eHam.net - Amateur Radio (Ham Radio) Community

Call Search
     

New to Ham Radio?
My Profile

Community
Articles
Forums
News
Reviews
Friends Remembered
Strays
Survey Question

Operating
Contesting
DX Cluster Spots
Propagation

Resources
Calendar
Classifieds
Ham Exams
Ham Links
List Archives
News Articles
Product Reviews
QSL Managers

Site Info
eHam Help (FAQ)
Support the site
The eHam Team
Advertising Info
Vision Statement
About eHam.net



[Articles Home]  [Add Article]  

CO Ham Tracks,Resolves Interference from Pot Cultivators' 'Grow Lights':

from The ARRL Letter on June 12, 2014
Website: http://www.arrl.org/
Add a comment about this article!

Colorado Ham Tracks Down, Resolves Interference from Pot Cultivators' 'Grow Lights':

The ARRL already has complained http://www.arrl.org/news/arrl-to-fcc-grow-light-ballast-causes-hf-interference-violates-rules to the FCC that so-called "grow light" ballasts can generate severe interference on the HF bands. According to a recent article in The Coloradoan, retired electrical engineer Tom Thompson, W0IVJ, first noticed interference on 40 meters at his location in Boulder a couple of years ago. So, he coupled his own portable receiving loop http://tomthompson.com/radio/ReceivingLoop/loop.html with a direct-conversion receiver that he could use to walk around his neighborhood and pin down noise sources. In at least one instance, the problem emanated from a domestic marijuana-growing operation -- a "grow house."

"With the increase in legalized medical and recreational marijuana comes an increase in RFI due to electronic grow light ballasts," Thompson explained http://tomthompson.com/radio/GrowLight/GrowLightBallastFilter.html on his website, where he describes how he constructed a filter that considerably reduced interference from the devices. "These ballasts are usually switching power supplies, capable of lighting 600 to 1000 W high-pressure sodium or metal halide lamps," Thompson said. "The switching frequency is usually 50 to 70 kHz and is rich in harmonics."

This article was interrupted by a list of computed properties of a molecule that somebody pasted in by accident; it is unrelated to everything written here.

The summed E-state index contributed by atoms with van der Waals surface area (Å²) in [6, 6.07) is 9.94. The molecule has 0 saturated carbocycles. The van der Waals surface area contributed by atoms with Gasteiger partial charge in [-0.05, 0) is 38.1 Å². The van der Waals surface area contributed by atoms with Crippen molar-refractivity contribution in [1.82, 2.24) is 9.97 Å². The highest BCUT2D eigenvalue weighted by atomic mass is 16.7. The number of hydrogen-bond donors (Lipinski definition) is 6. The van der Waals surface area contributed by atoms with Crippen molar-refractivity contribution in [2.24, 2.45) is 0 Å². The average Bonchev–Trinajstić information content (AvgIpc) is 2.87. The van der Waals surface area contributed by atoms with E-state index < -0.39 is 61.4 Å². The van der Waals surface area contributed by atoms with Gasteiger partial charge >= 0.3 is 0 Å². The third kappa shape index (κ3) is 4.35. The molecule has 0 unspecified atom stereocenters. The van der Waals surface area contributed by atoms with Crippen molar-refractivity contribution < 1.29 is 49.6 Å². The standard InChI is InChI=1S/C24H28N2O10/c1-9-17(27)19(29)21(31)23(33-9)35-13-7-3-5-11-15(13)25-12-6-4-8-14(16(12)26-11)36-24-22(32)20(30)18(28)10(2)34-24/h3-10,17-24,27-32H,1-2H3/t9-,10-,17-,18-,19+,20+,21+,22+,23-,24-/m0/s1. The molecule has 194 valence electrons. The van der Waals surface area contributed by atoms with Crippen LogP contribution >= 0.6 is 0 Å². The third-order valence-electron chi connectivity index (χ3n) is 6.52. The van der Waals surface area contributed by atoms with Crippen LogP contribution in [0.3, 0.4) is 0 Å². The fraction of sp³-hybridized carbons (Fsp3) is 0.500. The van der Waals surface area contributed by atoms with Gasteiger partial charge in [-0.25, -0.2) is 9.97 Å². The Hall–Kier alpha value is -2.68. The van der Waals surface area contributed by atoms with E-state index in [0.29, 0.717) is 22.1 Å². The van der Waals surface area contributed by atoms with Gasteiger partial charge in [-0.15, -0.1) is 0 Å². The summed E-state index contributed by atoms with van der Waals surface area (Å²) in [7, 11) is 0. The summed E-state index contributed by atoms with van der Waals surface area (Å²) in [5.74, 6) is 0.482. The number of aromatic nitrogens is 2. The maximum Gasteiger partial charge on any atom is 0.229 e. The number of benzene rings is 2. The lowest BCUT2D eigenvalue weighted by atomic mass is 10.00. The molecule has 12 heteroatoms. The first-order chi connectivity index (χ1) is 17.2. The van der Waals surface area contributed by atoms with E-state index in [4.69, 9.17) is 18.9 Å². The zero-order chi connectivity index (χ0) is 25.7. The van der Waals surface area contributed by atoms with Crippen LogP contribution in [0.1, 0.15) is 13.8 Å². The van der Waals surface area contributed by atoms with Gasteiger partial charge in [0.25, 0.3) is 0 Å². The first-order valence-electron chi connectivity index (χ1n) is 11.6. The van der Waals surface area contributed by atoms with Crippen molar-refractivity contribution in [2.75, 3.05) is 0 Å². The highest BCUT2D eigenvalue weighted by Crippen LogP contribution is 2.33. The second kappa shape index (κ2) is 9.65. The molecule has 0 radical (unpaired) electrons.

Thompson said that because the light fixture is separated from the ballast by about 25 or 30 feet of wire -- approximately a quarterwave on 40 meters -- the RFI may be strongest on that band. "I have heard radiations from these systems up to about one-half mile away," he said. "When the [marijuana] plants are young, the lights are on 24/7. After about 2 weeks, the lamps are on for 12 hours, and off for 12 hours." Thompson said that since most systems are on a timer, it's possible to predict when the RFI will start, once you have determined the initial "on" time.

Thompson said one of the interfering growers was nice enough to loan him a lamp ballast for testing, and he was able to get a used lamp for free from a local grow shop. He gives away the common-mode choke filters to owners of offending lighting systems.

As the article in The Coloradoan pointed out, with 22 states and the District of Columbia now allowing medical marijuana, and Colorado and Washington permitting its recreational use, "there's been an explosion in the number of people growing their own pot, much of it indoors." The noise problems are reported to be worst in Colorado and California.

Thompson told The Coloradoan, "If I can track this down, anybody can track this down. If I listen long enough, I can tell when they turn the lights off...you can tell exactly when the harvest is."

Thompson has written an article on the topic of tracking down and resolving such interference. It is scheduled to appear this fall in QST.

Source:

The ARRL Letter

There are no comments on this article: Post One

Email Subscription
My Subscriptions
Subscriptions Help

Other News Articles
Thousands Expected at Weekend's Hamfest:
Propagation Forecast Bulletin #35 de K7RA:
2014 Arizona QSO Party Announcement!
Fontana Students Talk to Space Station Astronaut via Ham Radio:
ARNewsline Report 1933 -- August 29 2014: